14th Feb: We woke up late. Had slept better during the night as we had all settled into a routine. Today we would be exploring a parallel valley. Our vehicle took us to the roadhead and then we trudged up the snow draped valley, up the left flank. Shortly, Jigmet showed us the pug marks of the snow leopard, about 3 days old, its scat below a jutting ledge. This was our first sign of leopard movement in the valley. We walked on for another 20 minutes and pitched our scope there scanning the valley for movement. High above us, a Golden Eagle soared, dipping in and out of sight as it circled a sharp ridge to our right. After 30mins Jigmet decided to climb higher to a better vantage point, approx 200 ft higher. I followed him. We stayed there for an hour but we drew a blank. In the distance, at the head of the valley, I saw our camp staff approaching with our lunch packs. That was our cue to climb down. After a hearty lunch of tuna pasta, we decided to walk back following a trail on the other side of the narrow valley. The path climbed up steeply, curving 300 ft above the valley floor. Here again we saw fresh pug marks of the snow leopard, a day old, and this gave us renewed hope of seeing the elusive cat.
We reached the road-head and boarded our vehicle and returned to the village. There was considerable excitement at the lodge. The landlady and her family members were gesticulating wildly at the opposite ridge and speaking to Namgyal and Jigmet. Earlier in the afternoon, while we were away, they had spotted some “tell-tale movement” pointing to the presence of a snow leopard in the opposite mountain. This steep ridge was at least 1.5kms away and 1000-1500ft higher than where we were. We needed a better vantage point. We quickly boarded the vehicle & drove above the village to a spot 500mtrs up the road. From there Jigmet and Ajay scurried up the mountain while Aditya, Sharon and I brought up the rear, plodding through knee deep snow and panting up the slope.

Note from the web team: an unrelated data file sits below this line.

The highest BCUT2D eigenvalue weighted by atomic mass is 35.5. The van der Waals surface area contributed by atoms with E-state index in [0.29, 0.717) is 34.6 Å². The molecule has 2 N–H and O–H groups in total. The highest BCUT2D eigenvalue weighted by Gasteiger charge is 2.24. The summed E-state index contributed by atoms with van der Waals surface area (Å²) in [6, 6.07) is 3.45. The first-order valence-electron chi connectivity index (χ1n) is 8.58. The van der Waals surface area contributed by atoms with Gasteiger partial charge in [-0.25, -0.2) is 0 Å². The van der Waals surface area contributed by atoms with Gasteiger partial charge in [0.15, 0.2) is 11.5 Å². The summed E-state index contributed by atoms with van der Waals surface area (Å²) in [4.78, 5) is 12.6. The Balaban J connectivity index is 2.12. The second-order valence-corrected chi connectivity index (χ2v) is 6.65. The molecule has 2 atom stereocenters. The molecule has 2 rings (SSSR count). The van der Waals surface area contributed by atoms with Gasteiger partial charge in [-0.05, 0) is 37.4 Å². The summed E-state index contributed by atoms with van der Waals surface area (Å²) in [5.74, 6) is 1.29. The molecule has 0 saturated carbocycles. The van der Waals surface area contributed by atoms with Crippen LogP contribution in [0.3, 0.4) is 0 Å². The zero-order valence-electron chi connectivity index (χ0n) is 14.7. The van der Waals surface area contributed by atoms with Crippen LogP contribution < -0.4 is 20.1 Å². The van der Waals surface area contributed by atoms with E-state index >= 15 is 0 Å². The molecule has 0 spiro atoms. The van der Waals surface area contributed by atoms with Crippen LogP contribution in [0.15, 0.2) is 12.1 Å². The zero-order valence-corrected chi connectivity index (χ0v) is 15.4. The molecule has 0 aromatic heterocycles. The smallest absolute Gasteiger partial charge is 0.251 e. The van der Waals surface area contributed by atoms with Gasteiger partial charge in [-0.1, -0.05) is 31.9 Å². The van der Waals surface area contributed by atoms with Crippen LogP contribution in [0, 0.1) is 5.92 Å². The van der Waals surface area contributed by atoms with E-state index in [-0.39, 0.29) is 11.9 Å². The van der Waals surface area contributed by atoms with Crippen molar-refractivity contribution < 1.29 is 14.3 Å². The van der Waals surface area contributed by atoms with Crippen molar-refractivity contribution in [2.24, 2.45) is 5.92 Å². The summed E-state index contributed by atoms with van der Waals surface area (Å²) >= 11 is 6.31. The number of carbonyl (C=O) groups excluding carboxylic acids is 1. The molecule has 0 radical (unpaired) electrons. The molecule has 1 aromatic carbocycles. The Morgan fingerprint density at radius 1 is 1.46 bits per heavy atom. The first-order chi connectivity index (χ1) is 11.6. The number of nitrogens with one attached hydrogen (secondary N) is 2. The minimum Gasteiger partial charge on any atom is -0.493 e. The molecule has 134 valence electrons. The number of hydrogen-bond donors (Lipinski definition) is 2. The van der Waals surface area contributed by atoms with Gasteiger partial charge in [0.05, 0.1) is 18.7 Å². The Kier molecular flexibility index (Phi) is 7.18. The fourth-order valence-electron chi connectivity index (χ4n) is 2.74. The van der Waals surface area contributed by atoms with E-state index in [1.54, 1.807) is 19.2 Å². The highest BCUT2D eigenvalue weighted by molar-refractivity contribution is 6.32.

“Jigmet, kuch dikha?” we kept murmuring to him. He just shook his head without looking up from his scope. Through our sights, every brown rock in the distance held promise. Against a background of white, dotted with various shades of brown rocks, gazing at a mountain a good 1.5kms away, and searching for a 50kg animal that doesn’t want to be found was like looking for the proverbial needle in a haystack.